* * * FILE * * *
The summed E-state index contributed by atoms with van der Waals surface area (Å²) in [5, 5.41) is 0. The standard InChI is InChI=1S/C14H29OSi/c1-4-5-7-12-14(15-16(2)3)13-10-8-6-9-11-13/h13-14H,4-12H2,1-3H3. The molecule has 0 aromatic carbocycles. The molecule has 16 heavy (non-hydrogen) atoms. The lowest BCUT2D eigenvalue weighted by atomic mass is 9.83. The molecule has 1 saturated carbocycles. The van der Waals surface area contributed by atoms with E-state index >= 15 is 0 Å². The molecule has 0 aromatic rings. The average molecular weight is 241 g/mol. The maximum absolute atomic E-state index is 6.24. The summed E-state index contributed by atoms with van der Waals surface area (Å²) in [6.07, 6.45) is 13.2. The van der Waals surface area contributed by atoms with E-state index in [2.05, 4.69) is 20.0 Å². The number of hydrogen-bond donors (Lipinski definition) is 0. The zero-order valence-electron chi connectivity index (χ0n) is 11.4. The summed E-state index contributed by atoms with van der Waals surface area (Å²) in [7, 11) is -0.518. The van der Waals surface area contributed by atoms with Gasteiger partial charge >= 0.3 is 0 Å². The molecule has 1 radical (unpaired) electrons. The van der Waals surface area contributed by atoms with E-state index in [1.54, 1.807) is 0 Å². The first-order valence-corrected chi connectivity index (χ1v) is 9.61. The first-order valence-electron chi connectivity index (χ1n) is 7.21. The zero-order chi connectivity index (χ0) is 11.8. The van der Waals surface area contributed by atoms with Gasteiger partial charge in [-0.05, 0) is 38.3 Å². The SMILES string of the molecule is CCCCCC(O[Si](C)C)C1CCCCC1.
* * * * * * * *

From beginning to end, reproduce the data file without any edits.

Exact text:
The summed E-state index contributed by atoms with van der Waals surface area (Å²) in [5, 5.41) is 0. The standard InChI is InChI=1S/C14H29OSi/c1-4-5-7-12-14(15-16(2)3)13-10-8-6-9-11-13/h13-14H,4-12H2,1-3H3. The molecule has 0 aromatic carbocycles. The molecule has 16 heavy (non-hydrogen) atoms. The lowest BCUT2D eigenvalue weighted by atomic mass is 9.83. The molecule has 1 saturated carbocycles. The van der Waals surface area contributed by atoms with E-state index >= 15 is 0 Å². The molecule has 0 aromatic rings. The average molecular weight is 241 g/mol. The maximum absolute atomic E-state index is 6.24. The summed E-state index contributed by atoms with van der Waals surface area (Å²) in [6.07, 6.45) is 13.2. The van der Waals surface area contributed by atoms with E-state index in [2.05, 4.69) is 20.0 Å². The number of hydrogen-bond donors (Lipinski definition) is 0. The zero-order valence-electron chi connectivity index (χ0n) is 11.4. The summed E-state index contributed by atoms with van der Waals surface area (Å²) in [7, 11) is -0.518. The van der Waals surface area contributed by atoms with Gasteiger partial charge >= 0.3 is 0 Å². The molecule has 1 radical (unpaired) electrons. The van der Waals surface area contributed by atoms with E-state index in [1.54, 1.807) is 0 Å². The first-order valence-corrected chi connectivity index (χ1v) is 9.61. The first-order valence-electron chi connectivity index (χ1n) is 7.21. The zero-order chi connectivity index (χ0) is 11.8. The van der Waals surface area contributed by atoms with Gasteiger partial charge in [-0.05, 0) is 38.3 Å². The SMILES string of the molecule is CCCCCC(O[Si](C)C)C1CCCCC1.